Joyce v. Lincoln Nat. Life Ins. Co., 845 F. Supp. 353 (E.D. Va. 1993)
October 5, 1993
LINCOLN NATIONAL LIFE INSURANCE CO. and Marketing Group, Defendants.
United States District Court, E.D. Virginia, Alexandria Division.
*354 Martin Moss Zoltick, Oblon, Spivak, McCelland, Maier & Neustadt, Arlington, VA, Keith Glen Swirsky, Galland, Kharasch, Morse & Garfinkle, Washington, DC, for plaintiff.
William J. Bethune, Marsh, Fleischer & Quiggle, Bethesda, MD, for defendants.
HILTON, District Judge.
This matter came before the court on defendants' Motion for Summary Judgment. Plaintiff, James Joyce, is an insurance agent who brought this breach of contract action against the defendants, an insurance company and its broker, for damages Joyce allegedly incurred for defendants' negligence, negligent misrepresentation, tortious interference with the agent's prospective business advantage, and breach of the covenant of good faith and fair dealing.
On November 10, 1992, Asbury Methodist Village ("Asbury"), a retirement community in Gaithersburg, Maryland, contacted the plaintiff. Asbury requested Joyce to propose group health, dental, and life insurance plans for Asbury's employees, and told Joyce that it needed to change its current plans immediately. Later that day, Joyce contacted Benefits for the purpose of obtaining group health rate quotes for the Asbury case from Lincoln. Benefits stated that because the group size for the Asbury case exceeded 150, the rate quote would have to be approved by Lincoln's underwriters.
On November 12, 1992, Benefits called Joyce and quoted rates for the Asbury case. Based upon past experience with Benefits, customary industry practice, and Benefits' specific statement on November 10, Joyce believed that the rates quoted by Benefits had been approved by Lincoln's underwriters. Joyce then put together a written proposal, which included the Lincoln rates on group life insurance. After receiving the written proposal, Asbury contacted Joyce and asked him to seek an additional five percent off of the quoted rates from Lincoln. Benefits told Joyce that an additional five percent could be taken off of the quoted rates.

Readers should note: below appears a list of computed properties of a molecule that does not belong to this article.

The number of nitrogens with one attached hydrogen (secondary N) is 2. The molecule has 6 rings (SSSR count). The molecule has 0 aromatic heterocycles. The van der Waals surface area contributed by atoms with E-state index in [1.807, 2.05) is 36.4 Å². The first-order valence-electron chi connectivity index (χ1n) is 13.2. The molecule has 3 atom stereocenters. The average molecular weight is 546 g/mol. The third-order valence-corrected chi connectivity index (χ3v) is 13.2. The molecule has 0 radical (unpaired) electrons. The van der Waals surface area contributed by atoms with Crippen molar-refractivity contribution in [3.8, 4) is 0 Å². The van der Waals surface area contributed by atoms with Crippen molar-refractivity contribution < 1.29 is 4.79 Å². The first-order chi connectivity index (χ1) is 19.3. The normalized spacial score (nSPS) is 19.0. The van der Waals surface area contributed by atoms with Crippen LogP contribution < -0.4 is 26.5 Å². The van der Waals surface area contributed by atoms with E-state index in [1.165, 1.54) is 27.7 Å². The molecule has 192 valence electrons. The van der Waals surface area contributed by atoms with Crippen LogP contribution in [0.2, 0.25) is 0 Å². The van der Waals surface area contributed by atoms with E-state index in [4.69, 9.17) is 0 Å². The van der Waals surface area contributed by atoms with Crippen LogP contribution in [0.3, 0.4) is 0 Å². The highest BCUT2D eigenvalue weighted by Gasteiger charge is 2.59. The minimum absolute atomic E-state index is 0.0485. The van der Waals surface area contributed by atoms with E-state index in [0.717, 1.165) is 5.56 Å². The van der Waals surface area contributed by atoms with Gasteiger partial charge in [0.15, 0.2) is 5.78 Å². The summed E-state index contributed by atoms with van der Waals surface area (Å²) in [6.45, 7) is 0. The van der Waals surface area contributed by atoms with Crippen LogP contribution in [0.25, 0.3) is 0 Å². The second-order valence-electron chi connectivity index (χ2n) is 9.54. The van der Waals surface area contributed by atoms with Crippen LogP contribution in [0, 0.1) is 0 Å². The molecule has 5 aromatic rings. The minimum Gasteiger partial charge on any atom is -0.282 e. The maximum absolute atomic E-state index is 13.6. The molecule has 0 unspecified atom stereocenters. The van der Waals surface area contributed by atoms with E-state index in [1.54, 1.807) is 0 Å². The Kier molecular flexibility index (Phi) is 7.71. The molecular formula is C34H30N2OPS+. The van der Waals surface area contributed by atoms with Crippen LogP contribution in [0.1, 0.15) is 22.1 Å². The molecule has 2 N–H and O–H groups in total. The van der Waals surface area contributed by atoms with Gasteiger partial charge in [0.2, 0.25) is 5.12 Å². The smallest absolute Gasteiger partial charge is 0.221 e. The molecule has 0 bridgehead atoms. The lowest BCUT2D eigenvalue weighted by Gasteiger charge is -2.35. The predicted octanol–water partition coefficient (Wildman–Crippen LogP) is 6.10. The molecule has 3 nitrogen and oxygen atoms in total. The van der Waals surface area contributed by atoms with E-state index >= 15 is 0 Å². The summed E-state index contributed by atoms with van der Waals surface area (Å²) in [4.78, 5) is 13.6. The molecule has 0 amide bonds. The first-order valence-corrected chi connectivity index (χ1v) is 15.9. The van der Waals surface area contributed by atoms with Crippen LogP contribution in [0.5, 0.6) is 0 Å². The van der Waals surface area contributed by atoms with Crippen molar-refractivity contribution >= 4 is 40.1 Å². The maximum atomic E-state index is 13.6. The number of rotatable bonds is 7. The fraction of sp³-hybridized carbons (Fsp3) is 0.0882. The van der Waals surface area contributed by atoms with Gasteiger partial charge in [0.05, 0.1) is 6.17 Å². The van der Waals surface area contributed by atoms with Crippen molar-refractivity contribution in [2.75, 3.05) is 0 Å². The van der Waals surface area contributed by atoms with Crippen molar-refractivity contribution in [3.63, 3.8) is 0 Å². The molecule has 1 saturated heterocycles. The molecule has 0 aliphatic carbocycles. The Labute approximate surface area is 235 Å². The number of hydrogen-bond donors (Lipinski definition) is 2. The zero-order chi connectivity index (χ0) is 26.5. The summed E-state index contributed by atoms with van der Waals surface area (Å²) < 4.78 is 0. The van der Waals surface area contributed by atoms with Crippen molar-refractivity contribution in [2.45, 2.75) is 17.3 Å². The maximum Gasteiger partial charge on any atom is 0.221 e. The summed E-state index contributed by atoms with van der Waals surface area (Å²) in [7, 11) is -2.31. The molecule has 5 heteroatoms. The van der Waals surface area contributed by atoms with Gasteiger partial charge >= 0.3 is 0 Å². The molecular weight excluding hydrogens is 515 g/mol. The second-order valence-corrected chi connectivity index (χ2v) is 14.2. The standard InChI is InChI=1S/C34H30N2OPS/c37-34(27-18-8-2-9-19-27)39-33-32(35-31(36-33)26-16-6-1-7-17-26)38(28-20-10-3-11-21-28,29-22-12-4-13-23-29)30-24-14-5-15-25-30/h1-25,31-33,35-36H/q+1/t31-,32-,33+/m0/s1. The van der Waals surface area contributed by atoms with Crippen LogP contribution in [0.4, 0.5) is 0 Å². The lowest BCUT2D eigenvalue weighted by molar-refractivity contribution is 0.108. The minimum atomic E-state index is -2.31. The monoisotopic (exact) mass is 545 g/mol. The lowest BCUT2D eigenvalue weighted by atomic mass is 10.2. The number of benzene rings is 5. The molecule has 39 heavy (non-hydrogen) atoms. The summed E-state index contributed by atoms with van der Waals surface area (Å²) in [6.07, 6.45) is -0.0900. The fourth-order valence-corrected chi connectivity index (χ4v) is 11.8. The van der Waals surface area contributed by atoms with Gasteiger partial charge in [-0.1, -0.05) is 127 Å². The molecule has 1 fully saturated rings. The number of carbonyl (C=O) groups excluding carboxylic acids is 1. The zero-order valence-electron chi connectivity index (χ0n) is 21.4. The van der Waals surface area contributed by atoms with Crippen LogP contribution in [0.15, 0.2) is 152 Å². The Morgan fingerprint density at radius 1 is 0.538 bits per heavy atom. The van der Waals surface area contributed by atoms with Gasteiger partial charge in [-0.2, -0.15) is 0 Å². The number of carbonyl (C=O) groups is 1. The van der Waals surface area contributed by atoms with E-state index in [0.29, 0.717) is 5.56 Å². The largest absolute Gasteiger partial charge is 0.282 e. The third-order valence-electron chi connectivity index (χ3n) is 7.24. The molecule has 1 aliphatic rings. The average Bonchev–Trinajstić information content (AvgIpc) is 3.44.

Later that day, Joyce presented a new proposal to the Asbury Board of Directors, which was then accepted. That same day, Benefits told Joyce that "there may be a problem," and that the Asbury plan was a "no go." Asbury, after learning of the problem, set a deadline of 12:00 noon the following day to have the problem clarified, after which time it would go with an alternate proposal. Ultimately, neither Benefits nor Lincoln clarified the problem by the extended deadline of 1:00, November 17th. The case was not approved until 5:00 that day, by which time Asbury had committed to go with an alternate plan.
The parties' relationship arises out of and is governed by the Producer Contract between them. Yet Joyce does not claim breach of any express provision of that contract. Instead, his amended complaint purports to state counts in negligence (Count I), negligent misrepresentation (Count II), and tortious interference with prospective business advantage (Count III). The only contract claim is Count IV, breach of implied covenant in good faith and fair dealing.